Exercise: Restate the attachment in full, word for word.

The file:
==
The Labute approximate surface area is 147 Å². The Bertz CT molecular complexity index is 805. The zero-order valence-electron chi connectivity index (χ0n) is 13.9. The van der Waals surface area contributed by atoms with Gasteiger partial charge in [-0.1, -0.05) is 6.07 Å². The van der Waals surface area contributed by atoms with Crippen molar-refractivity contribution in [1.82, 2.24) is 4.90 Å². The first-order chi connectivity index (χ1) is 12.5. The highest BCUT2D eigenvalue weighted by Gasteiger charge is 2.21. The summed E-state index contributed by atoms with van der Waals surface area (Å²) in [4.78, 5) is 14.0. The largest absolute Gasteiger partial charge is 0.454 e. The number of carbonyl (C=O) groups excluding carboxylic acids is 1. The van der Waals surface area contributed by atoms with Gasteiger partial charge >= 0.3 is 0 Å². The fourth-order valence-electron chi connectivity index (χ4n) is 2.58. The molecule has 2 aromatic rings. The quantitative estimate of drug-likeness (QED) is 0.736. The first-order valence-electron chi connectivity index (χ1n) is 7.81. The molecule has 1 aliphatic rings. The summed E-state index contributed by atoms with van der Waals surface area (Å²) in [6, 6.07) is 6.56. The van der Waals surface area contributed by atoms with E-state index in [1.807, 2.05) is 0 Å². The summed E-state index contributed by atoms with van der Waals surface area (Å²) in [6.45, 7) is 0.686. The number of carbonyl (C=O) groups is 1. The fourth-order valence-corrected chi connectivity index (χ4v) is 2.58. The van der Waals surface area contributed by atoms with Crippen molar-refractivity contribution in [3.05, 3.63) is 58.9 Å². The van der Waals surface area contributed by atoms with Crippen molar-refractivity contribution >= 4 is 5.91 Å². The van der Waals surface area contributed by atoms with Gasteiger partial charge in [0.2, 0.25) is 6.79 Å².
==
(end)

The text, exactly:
The Labute approximate surface area is 147 Å². The Bertz CT molecular complexity index is 805. The zero-order valence-electron chi connectivity index (χ0n) is 13.9. The van der Waals surface area contributed by atoms with Gasteiger partial charge in [-0.1, -0.05) is 6.07 Å². The van der Waals surface area contributed by atoms with Crippen molar-refractivity contribution in [1.82, 2.24) is 4.90 Å². The first-order chi connectivity index (χ1) is 12.5. The highest BCUT2D eigenvalue weighted by Gasteiger charge is 2.21. The summed E-state index contributed by atoms with van der Waals surface area (Å²) in [4.78, 5) is 14.0. The largest absolute Gasteiger partial charge is 0.454 e. The number of carbonyl (C=O) groups excluding carboxylic acids is 1. The van der Waals surface area contributed by atoms with Gasteiger partial charge >= 0.3 is 0 Å². The fourth-order valence-electron chi connectivity index (χ4n) is 2.58. The molecule has 2 aromatic rings. The quantitative estimate of drug-likeness (QED) is 0.736. The first-order valence-electron chi connectivity index (χ1n) is 7.81. The molecule has 1 aliphatic rings. The summed E-state index contributed by atoms with van der Waals surface area (Å²) in [6, 6.07) is 6.56. The van der Waals surface area contributed by atoms with E-state index in [1.807, 2.05) is 0 Å². The summed E-state index contributed by atoms with van der Waals surface area (Å²) in [6.45, 7) is 0.686. The number of carbonyl (C=O) groups is 1. The fourth-order valence-corrected chi connectivity index (χ4v) is 2.58. The van der Waals surface area contributed by atoms with Crippen molar-refractivity contribution in [3.05, 3.63) is 58.9 Å². The van der Waals surface area contributed by atoms with Crippen molar-refractivity contribution >= 4 is 5.91 Å². The van der Waals surface area contributed by atoms with Gasteiger partial charge in [0.2, 0.25) is 6.79 Å².